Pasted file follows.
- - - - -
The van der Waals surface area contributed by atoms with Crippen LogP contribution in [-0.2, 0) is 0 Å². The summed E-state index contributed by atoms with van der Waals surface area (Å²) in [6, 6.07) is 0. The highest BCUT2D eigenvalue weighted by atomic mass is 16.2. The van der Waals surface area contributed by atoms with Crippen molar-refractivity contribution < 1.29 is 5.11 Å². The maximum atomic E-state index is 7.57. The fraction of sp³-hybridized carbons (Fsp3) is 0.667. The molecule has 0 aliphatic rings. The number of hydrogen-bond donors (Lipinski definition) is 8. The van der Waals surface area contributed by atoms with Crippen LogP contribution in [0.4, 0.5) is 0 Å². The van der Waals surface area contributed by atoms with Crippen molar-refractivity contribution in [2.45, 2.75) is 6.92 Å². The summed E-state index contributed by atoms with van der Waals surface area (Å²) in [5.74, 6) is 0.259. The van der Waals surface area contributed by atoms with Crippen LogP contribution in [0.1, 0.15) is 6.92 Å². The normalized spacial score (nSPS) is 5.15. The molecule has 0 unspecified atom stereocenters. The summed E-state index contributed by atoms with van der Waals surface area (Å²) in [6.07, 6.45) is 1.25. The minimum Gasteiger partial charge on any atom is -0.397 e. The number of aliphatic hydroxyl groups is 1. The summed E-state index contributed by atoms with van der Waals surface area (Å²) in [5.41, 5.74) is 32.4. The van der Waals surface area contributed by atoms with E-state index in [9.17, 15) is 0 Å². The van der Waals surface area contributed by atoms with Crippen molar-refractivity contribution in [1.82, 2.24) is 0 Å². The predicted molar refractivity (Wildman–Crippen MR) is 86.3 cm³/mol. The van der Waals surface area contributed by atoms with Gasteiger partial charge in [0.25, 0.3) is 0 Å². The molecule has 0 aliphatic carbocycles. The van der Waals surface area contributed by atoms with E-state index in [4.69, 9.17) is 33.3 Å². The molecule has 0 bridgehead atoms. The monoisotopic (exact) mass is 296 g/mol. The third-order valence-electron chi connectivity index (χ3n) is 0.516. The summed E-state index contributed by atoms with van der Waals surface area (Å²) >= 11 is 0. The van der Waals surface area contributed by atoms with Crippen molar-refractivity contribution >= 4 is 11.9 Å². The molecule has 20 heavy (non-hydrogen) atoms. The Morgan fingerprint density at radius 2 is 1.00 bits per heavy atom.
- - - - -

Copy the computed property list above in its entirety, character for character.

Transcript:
The van der Waals surface area contributed by atoms with Crippen LogP contribution in [-0.2, 0) is 0 Å². The summed E-state index contributed by atoms with van der Waals surface area (Å²) in [6, 6.07) is 0. The highest BCUT2D eigenvalue weighted by atomic mass is 16.2. The van der Waals surface area contributed by atoms with Crippen molar-refractivity contribution < 1.29 is 5.11 Å². The maximum atomic E-state index is 7.57. The fraction of sp³-hybridized carbons (Fsp3) is 0.667. The molecule has 0 aliphatic rings. The number of hydrogen-bond donors (Lipinski definition) is 8. The van der Waals surface area contributed by atoms with Crippen LogP contribution in [0.4, 0.5) is 0 Å². The van der Waals surface area contributed by atoms with Crippen molar-refractivity contribution in [2.45, 2.75) is 6.92 Å². The summed E-state index contributed by atoms with van der Waals surface area (Å²) in [5.74, 6) is 0.259. The van der Waals surface area contributed by atoms with Crippen LogP contribution in [0.1, 0.15) is 6.92 Å². The normalized spacial score (nSPS) is 5.15. The molecule has 0 unspecified atom stereocenters. The summed E-state index contributed by atoms with van der Waals surface area (Å²) in [6.07, 6.45) is 1.25. The minimum Gasteiger partial charge on any atom is -0.397 e. The number of aliphatic hydroxyl groups is 1. The summed E-state index contributed by atoms with van der Waals surface area (Å²) in [5.41, 5.74) is 32.4. The van der Waals surface area contributed by atoms with E-state index in [9.17, 15) is 0 Å². The van der Waals surface area contributed by atoms with Crippen molar-refractivity contribution in [1.82, 2.24) is 0 Å². The predicted molar refractivity (Wildman–Crippen MR) is 86.3 cm³/mol. The van der Waals surface area contributed by atoms with Gasteiger partial charge in [0.25, 0.3) is 0 Å². The molecule has 0 aliphatic carbocycles. The van der Waals surface area contributed by atoms with E-state index in [4.69, 9.17) is 33.3 Å². The molecule has 0 bridgehead atoms. The monoisotopic (exact) mass is 296 g/mol. The third-order valence-electron chi connectivity index (χ3n) is 0.516. The summed E-state index contributed by atoms with van der Waals surface area (Å²) >= 11 is 0. The van der Waals surface area contributed by atoms with Crippen molar-refractivity contribution >= 4 is 11.9 Å². The molecule has 20 heavy (non-hydrogen) atoms. The Morgan fingerprint density at radius 2 is 1.00 bits per heavy atom.